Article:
Republicans Aren’t Imploding — They’re Thriving

Gary Bauer President, American Values
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The media’s conventional wisdom holds that Republicans are in disarray and on the verge of imploding. Some pundits have even suggested that the GOP may soon stop functioning as a national party. That this conclusion comes from those whose would welcome the GOP’s failure should lead one to question such analysis. But the assessment is widely reported all the same.

As is often case, however, the conventional wisdom is not only wrong, it is exactly backwards. Far from imploding, the Republican Party is thriving. What’s more, conservatives are the reason why.

The media narrative portrays Republicans as having been radicalized by the election of Barack Obama and embracing increasingly extreme and unpopular positions, thus alienating themselves from most voters.

But the numbers tell a much different story. Since 2008, the GOP has gained 13 seats in the Senate and 69 in the House of Representative, where Republicans now enjoy their largest majority in nearly a century.

And Republicans are at least an even bet to win the White House.

Even more impressively, since Obama took office, Republicans have gained 900 seats in state legislatures. That’s an average of nearly 20 per state. Republicans now control 30 state legislatures, more than double the 14 it controlled in 2009. Republicans hold 31 governorships to the Democrats’ 18. And the GOP has complete control (occupying the governor’s house and holding a majority in both houses of the legislature) of 25 states, against the Democrats’ seven.

On an individual basis, nearly four in ten Americans identify as conservative, while just one in four call themselves liberal, according to Gallup.

Democrats often lament that there are no moderates left in the GOP. But it is in the Democratic Party where moderates are an endangered species. It wasn’t that long ago when pro-life, fiscally responsible “Blue Dog” Democrats had a place in their party. But the number of Blue Dogs in Congress has declined from 54 in 2009 to 15 now.

Today’s most Democrats are now uniformly liberal on almost every issue, which is why former Senator Jim Webb and former Governor Lincoln Chafee seemed so out of place in the Democratic presidential debate, and why they dropped out of the race soon after.

One reason critics point to as evidence that the GOP is in disarray is the internal battle going on in the House Republican caucus. But how is having competition for House leadership positions a sign of implosion?

Critics also point to the success of three political outsiders in the race for the presidency as proof of Republican upheaval. Yes, Donald Trump, Ben Carson and Carly Fiorina are anti-establishment Republican outsiders. But, importantly, their policy positions are mostly well within the conservative mainstream. Their candidacies began to rise as a consequence of other, more mainstream candidates failing to pay attention to the issues important to the base.

In fact, I would argue that the failure of leadership in both parties created Trump and the other outsiders, who better understood the issues of importance to millions of Americans.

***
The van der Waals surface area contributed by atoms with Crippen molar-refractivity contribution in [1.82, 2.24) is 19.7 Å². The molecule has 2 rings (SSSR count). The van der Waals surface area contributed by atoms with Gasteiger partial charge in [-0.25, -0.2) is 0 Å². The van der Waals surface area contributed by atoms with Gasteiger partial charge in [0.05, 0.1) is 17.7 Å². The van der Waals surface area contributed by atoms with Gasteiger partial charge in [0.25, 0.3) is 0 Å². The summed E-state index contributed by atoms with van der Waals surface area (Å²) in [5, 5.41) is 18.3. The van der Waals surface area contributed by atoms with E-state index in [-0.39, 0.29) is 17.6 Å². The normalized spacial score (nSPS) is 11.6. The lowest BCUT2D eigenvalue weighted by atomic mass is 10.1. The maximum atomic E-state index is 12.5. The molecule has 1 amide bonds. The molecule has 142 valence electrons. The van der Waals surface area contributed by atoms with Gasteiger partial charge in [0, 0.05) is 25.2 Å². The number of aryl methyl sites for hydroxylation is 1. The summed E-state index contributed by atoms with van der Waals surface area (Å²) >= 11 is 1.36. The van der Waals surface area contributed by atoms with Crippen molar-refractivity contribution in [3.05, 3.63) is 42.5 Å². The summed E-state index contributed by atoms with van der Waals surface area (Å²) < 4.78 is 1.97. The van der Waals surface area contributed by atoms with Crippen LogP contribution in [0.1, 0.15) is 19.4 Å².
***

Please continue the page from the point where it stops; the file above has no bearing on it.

They all support small government, a strong military and lower taxes. They all oppose abortion, open borders and voice concern with the rise of Islamic extremism. These candidates are popular with Republican primary voters because they are anti-establishment and conservative and, unlike much of the Republican establishment, because they appear willing to fight for conservative values.

Most Republican primary voters are in an anti-establishment mood. And who can blame them? After decades of lackluster Republican presidential nominees who failed to make the case for small government and traditional values, conservative voters are searching for an unapologetic conservative who will stand up for their values.

For decades, conservatives have voted for Republican presidential candidates who they were assured were conservative like themselves. But they have little to show for it. President George H.W. Bush is most known for breaking his pledge not to raise taxes. George W. Bush alienated conservatives by expanding the size and scope of government. Then there were the moderate Republican presidential nominees who lost: Bob Dole, John McCain and Romney.

The popularity of Trump, Carson and Fiorina (and to a lesser degree Sens. Ted Cruz, Marco Rubio and Rand Paul, all of whom rose to prominence as anti-establishment outsiders) is proof that millions of conservative voters have concluded that they have been deceived in some fundamental way and that their only recourse is to find a candidate outside the political mainstream who can credibly argue that they will keep their political promises.

Recent Gallup polls find that three quarters of the public believes corruption is widespread throughout government.

Another recent Gallup poll found that almost half of the public thinks government poses “an immediate threat to the rights and freedoms of ordinary citizens,” up more than 60 percent since 2003.

In such an atmosphere, it’s no surprise that more and more Americans are looking for answers outside the government establishment. As they do, they won’t be looking for politicians who want to grow government or who seek to maintain the status quo. They’ll be demanding candidates who stand for a smaller, less-intrusive government, and elected leaders who govern as they campaign.

Former Presidential Candidate Gary Bauer is president of American Values, chairman of the Campaign for Working families, and heads up the Christians United for Israel Action Fund. Follow him @GaryLBauer.